According to the National Osteoporosis Foundation, 1 out of 2 women and 1 out of 4 men over 50 will have a wrist, hip, or spine fracture due to osteoporosis. If you have osteoporosis or osteopenia you should learn how to exercise properly and safely in order to decrease the risk the progression of this disease. Effective and safe exercise can improve your quality of life, overall health, and keep your osteoporosis under control.
Osteoporosis means porous bone and is a disease that weakens bones. It is a serious health issue placing 44 million people at risk for this debilitating disease. The disease can cause bones to fracture or break easily. The most common sites for breaks are the hips, spine and wrists, although a break can occur in any bone. A broken hip or spine usually requires a hospital stay or surgery so they are of particular concern. It can also lead to permanent pain, disability, or death.
Our bodies are always breaking down bone and replacing it with new bone. In the reabsorption stage, the old bone is broken down and in the formation stage, new bone is built. This process of renewal occurs throughout our lives. As we age, bone-forming cells slow down which causes bone to be lost at a faster pace then it is formed. Bone is a living issue, which contains small little spaces, which get larger as we lose bone density. To make matters worse, the outside of the bone thins as well.
Bone loss occurs in everyone, as we get older. Osteoporosis arising a result of an acceleration of this process is called primary osteoporosis. Many times osteoporosis begins in middle age as hormone levels change or at an older age associated with a vitamin D deficiency. Secondary osteoporosis is caused by some medications and disease processes. Half of women and men over age 70 may have this disease.
It is a silent disease because it progresses without symptoms. There are no symptoms in the very early stages. Most people do not know that they have it until a bone breaks. It can be from a fall or something as slight as a bear hug. A sneeze or sudden movement can be enough to break a bone in someone with severe osteoporosis. Later in the disease kyphosis or a stooped posture becomes noticeable. A dowager’s hump may also become apparent. There can be neck or back pain due to fractures or bone tenderness. Loss of height can occur – even up to 5 or 6 inches.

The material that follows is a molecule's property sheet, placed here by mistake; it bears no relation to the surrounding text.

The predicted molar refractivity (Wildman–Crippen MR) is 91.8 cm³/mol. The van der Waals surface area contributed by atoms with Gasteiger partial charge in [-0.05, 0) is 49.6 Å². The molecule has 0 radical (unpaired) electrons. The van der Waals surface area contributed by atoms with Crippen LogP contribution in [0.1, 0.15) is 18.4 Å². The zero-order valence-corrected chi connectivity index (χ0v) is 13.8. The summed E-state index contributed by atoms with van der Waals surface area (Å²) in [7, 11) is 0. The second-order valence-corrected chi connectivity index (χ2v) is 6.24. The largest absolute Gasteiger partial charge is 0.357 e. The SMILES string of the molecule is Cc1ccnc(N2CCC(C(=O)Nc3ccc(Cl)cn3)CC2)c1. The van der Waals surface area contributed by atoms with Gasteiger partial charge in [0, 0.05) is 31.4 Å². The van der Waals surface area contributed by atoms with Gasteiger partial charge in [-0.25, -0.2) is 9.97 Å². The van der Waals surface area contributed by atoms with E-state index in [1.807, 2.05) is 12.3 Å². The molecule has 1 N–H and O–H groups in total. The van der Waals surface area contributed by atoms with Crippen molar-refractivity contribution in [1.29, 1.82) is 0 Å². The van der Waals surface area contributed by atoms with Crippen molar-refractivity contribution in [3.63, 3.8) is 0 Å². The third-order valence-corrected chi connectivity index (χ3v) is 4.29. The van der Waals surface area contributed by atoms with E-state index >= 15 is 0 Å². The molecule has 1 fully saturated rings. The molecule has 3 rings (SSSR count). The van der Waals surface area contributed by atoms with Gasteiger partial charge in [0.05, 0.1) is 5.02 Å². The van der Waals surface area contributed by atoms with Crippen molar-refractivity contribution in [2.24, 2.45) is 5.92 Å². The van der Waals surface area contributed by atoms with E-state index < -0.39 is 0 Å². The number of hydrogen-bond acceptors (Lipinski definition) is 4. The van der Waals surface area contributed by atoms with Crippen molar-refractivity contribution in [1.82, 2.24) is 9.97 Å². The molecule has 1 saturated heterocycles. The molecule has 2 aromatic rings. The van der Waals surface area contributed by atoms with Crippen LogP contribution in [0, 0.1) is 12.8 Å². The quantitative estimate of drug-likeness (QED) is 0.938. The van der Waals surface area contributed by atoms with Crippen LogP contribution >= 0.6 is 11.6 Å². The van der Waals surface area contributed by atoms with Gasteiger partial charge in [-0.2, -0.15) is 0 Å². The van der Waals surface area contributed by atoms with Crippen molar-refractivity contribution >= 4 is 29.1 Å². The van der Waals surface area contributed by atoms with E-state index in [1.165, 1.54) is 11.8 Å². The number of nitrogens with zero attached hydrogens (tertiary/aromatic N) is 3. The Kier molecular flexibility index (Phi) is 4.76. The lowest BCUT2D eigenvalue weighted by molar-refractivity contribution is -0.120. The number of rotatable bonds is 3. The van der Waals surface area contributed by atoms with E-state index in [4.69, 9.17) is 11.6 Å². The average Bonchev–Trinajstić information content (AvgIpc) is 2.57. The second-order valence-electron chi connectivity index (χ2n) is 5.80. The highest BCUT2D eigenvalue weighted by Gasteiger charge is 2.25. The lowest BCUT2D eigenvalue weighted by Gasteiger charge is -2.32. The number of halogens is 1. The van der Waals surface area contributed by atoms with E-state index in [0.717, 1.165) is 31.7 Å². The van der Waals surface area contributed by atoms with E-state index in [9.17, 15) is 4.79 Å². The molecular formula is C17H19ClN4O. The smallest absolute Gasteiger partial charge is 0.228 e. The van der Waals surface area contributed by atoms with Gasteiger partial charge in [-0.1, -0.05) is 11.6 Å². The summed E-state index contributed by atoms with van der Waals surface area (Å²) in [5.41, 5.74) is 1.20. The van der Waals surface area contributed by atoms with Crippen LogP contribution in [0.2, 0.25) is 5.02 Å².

Reduced bone density can be seen on a DEXA scan. People over age 50 have this scan performed routinely to test bone mineral density. This number, called a T score that compares bone density to a 25 year old. A score of –1 to –2.5 indicates osteopenia, which suggests the beginning of osteoporosis while a T score greater than – 2.5 is considered osteoporosis.
Who is at risk?
There are risk factors-some are controllable and some are not.
Women are at higher risk than men. They have smaller bones and there may be issues, which increase risk such as: late menarche, amenorrhea, and hysterectomy at young age. Older people are at risk, as there bones get thinner. Osteoporosis seems to run in families and those that have had a fracture after 50 are considered to be at higher danger. Caucasians and Asians are at higher risk, as are smokers and alcohol use, being thin, doing little exercise, and a diet without sufficient vitamin D and calcium. Calcium and phosphate are essential for bone formation. If you do not get enough calcium or your body does not absorb enough calcium, it will hurt bone production. Other risk factors: rheumatoid arthritis, type 1 diabetes, anorexia, premature menopause, asthma, multiple sclerosis, lupus, some antacids, cancer treatments, and thyroid, gastrointestinal, blood and renal disorders.
Why is osteoporosis increasing?
Lack of physical activity and poor diet is increasing the prevalence of osteoporosis. Only a small percentage of us have jobs that involve physical activity and most of us have sedentary lifestyles. Osteoporosis is increasing for many of the same reasons the prevalence of obesity is increasing. Although some of increase can be attributed to an increase in testing at age 50, the more likely causes are reduced physical activity and poor diet
There are medications that help control this disease, but these may have side effects. Try to participate in weight bearing exercise and follow a bone healthy diet. Our goal is to keep the bones dense; strength training not only increases muscle mass it also can stimulate the bone. We want to increase the muscle mass so there is more of it pulling on the bone.